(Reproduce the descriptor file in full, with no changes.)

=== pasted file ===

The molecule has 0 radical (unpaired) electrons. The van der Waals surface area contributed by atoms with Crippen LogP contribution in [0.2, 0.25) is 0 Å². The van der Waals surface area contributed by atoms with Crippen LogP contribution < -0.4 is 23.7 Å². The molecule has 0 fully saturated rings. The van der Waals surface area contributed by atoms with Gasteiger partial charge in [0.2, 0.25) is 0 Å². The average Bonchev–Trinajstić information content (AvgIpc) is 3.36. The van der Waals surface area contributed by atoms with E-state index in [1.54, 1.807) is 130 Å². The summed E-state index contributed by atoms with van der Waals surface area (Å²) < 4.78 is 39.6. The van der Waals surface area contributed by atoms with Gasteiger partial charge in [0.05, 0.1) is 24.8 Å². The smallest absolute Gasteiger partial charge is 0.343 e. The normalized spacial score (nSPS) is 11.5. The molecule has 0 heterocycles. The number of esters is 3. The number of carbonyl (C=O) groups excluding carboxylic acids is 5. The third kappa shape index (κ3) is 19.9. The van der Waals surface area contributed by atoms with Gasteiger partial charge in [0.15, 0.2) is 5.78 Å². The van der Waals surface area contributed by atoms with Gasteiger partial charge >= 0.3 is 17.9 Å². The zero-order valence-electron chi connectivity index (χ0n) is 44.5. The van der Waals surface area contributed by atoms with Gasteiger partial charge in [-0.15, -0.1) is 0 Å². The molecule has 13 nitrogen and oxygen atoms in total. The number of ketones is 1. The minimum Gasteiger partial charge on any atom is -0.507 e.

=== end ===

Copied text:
The molecule has 0 radical (unpaired) electrons. The van der Waals surface area contributed by atoms with Crippen LogP contribution in [0.2, 0.25) is 0 Å². The van der Waals surface area contributed by atoms with Crippen LogP contribution < -0.4 is 23.7 Å². The molecule has 0 fully saturated rings. The van der Waals surface area contributed by atoms with Gasteiger partial charge in [0.2, 0.25) is 0 Å². The average Bonchev–Trinajstić information content (AvgIpc) is 3.36. The van der Waals surface area contributed by atoms with E-state index in [1.54, 1.807) is 130 Å². The summed E-state index contributed by atoms with van der Waals surface area (Å²) < 4.78 is 39.6. The van der Waals surface area contributed by atoms with Gasteiger partial charge in [0.05, 0.1) is 24.8 Å². The smallest absolute Gasteiger partial charge is 0.343 e. The normalized spacial score (nSPS) is 11.5. The molecule has 0 heterocycles. The number of esters is 3. The number of carbonyl (C=O) groups excluding carboxylic acids is 5. The third kappa shape index (κ3) is 19.9. The van der Waals surface area contributed by atoms with Gasteiger partial charge in [0.15, 0.2) is 5.78 Å². The van der Waals surface area contributed by atoms with Gasteiger partial charge >= 0.3 is 17.9 Å². The zero-order valence-electron chi connectivity index (χ0n) is 44.5. The van der Waals surface area contributed by atoms with Gasteiger partial charge in [-0.15, -0.1) is 0 Å². The molecule has 13 nitrogen and oxygen atoms in total. The number of ketones is 1. The minimum Gasteiger partial charge on any atom is -0.507 e.